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Wrecks of Carmarthen Bay

Wrecks of Carmarthen Bay

Cefn Sidan is the final resting place to a number of shipwrecks dating back to 1668. Evidence of the vast volume of sea traffic which passed along our shores can be seen protruding from its sands towards the northern end of the beach. A walk of around 10 miles would have to be undertaken to see them all. Anchors displayed at the main beach entrance are medallions of Cefn Sidan’s maritime history. Leaflets are available at our visitor centre.

Wrecks of Carmarthen Bay

These anchors were found near the low water mark on Cefn Sidan Beach within 200 metres of each other. Their chains were found to be running at 45° to the shore, so we can assume they are heavyweight or 'Bower' anchors of a vessel which had been in extreme difficulty, their weight signifying a craft of at least 1,000 tons.

"Cefn Sidan is the final resting place to a number of shipwrecks"

Wrecks of Carmarthen Bay
Wrecks of Carmarthen Bay

Shipping, which for many years was the most efficient method of transportation, was the key influence in the development of coastal areas such as Kidwelly, Pembrey and Llanelli. We know the sea was vital for supply and communication with the Roman forts of Carmarthen and Loughor. Following the Norman invasion, Carmarthen again became an important "shipping place". Documents of 1287 show the passage of goods to and from landing stages in Laugharne, St. Clears, Llanelli, Penclawdd and Loughor. In the early 13th century, a licence was granted to "Robert of Kidwelly", a shipmaster, to trade with Gascony. A snippet from 1644 tells of a vessel conveying ammunition to Tenby during the Civil War - "beleagured by the Parliamentarians, she was chased by a frigate, but escaped to a creek at Llanelly".

The quays and landing stages of the "North Gower Pills" such as Penclawdd and Llanmadoc are well recorded for the supply of limestones, but it was coal, the "Black Gold" of South Wales, which played a major part in the development of the areas shipping. Lelands "Itinerary" of 1540 explains, "At Llanelthle, a village of Kidwelli Lordship, the inhabitants dig coles".

"At 'Llanelthle', a village of Kidwelli Lordship, the inhabitants dig coles"

Further reading...

Wrecks of Carmarthen Bay
Wrecks of Carmarthen Bay

Over the years, Cefn Sidan has had various names for different sections of its shoreline, as well as changing its contours dramatically, but whatever its name or shape, this 8 mile section of beach certainly has a long and rich maritime history. Facing out into Carmarthen Bay, Cefn Sidan has been associated with a group of people known as "Gwyr y Bwelli Bach" - People of the Little Hatchets. This title refers to people of the surrounding hamlets, who carried about their person uniquely designed tomahawk type hatchets, ideal for the plundering of shipwrecks. During their heyday, between the years of 1770 and 1870, they are accredited with luring ship after ship to grief in order to plunder their cargo and rob their crews.

The method was simple. During storm conditions and under cover of darkness, they are said to have lit beacon type bonfires on Pembrey mountain. These lights, seen by a ship’s lookout or skipper, would trick them into thinking they were approaching a safe haven such as a local port or harbour. Like moths to a light, ships would be drawn inshore and once in the shallows would be pounded onto the beach by the huge Atlantic storm waves. In reality, if these lights were seen by a skipper, his ship was probably already in a desperate plight amongst the sandbanks and shallows. In times of storm with rain, wind, or fog, it is doubtful if bonfires on Pembrey mountain would be seen from any great distance.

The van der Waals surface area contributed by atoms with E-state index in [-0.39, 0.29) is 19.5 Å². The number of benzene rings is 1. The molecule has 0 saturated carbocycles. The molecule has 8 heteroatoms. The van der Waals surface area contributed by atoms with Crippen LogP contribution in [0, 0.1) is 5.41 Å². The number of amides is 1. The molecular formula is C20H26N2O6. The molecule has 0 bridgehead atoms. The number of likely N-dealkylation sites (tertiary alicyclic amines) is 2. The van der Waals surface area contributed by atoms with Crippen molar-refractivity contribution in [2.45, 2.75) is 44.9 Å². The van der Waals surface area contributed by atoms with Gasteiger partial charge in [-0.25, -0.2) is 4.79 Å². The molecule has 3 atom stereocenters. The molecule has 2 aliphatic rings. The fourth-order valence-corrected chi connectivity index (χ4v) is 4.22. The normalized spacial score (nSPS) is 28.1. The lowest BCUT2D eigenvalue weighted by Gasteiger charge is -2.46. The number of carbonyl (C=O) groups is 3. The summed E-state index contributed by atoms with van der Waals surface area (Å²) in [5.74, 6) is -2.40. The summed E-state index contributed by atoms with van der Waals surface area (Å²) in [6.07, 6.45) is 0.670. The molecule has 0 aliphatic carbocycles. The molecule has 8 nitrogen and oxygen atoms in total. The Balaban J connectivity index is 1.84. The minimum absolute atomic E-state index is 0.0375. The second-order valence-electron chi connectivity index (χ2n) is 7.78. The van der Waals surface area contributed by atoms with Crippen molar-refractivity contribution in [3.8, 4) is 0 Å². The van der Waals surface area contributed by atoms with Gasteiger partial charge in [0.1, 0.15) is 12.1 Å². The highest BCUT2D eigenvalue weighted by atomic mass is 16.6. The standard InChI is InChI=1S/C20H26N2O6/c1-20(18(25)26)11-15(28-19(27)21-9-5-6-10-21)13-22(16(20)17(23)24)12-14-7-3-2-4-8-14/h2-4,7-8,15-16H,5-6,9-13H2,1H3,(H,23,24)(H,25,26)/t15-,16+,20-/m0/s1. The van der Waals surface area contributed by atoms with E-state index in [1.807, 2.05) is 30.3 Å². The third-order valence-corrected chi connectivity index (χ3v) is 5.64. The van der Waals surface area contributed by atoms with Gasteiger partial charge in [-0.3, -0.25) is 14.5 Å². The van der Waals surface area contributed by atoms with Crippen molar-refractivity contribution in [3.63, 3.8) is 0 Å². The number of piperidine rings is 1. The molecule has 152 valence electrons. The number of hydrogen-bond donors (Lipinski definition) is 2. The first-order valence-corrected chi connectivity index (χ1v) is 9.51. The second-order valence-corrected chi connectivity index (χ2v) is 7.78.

The "Paul", sailed from Halifax in Nova Scotia to St. Anne’s Head. Unfortunately, for the last 9 days of her 27 day journey, she had sail after sail torn to shreds by gale force winds. On 30th October, 1925, she drifted helplessly into Carmarthen Bay in thick mist and darkness, settling on her final resting place, now known as Towyn Point. It has been said that many houses in Llansaint and Kidwelly have fine foreign timber within their structure!

Today, the wrecks that remain on Cefn Sidan are difficult to reach. Mostly situated at the northern end of the beach, a walk of around 10 miles would have to be undertaken to see them. Also, the northern end of the beach is closed Monday - Friday, due to the R.A.F. bombing range being in operation. Add to that the treacherous gullies and sandbanks with a tide that can come in quicker than walking pace, it is not advisable to undertake a sight visit.

One wreck, although year by year less of it remains, is just over a mile up the beach from entrance B. It can be seen as long as the tide is over a third of the way out, situated near a stone groin. The anchors on display at the main beach access were found at the extreme low water mark in front of this wreck but there is no proof of any association between them.

"Cefn Sidan has been associated with a group of people known as 'Gwyr y Bwelli Bach' - 'People of the Little Hatchets'

Wrecks of Carmarthen Bay

Did you know?

Pembrey has a Bermuda Triangle type reputation with vessels bound from France ending up on its shores - the famous Le Jeune Emma wrecked there in 1828 was bound from Martinique to Le Havre carrying rum sugar and coffee. Thirteen lives were lost including Lt Col Coquelin and his daughter Adeline, niece to Josephine, consort of Napoleon Bonaparte. A memorial stone to her loss and burial site in the 1066 Norman towered St Illtyd’s Parish Church attracts tourists from round the world.

Wrecks of Carmarthen Bay
Wrecks of Carmarthen Bay

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Pembrey Country Park,
Pembrey, Llanelli,
Carmarthenshire SA16 0EJ.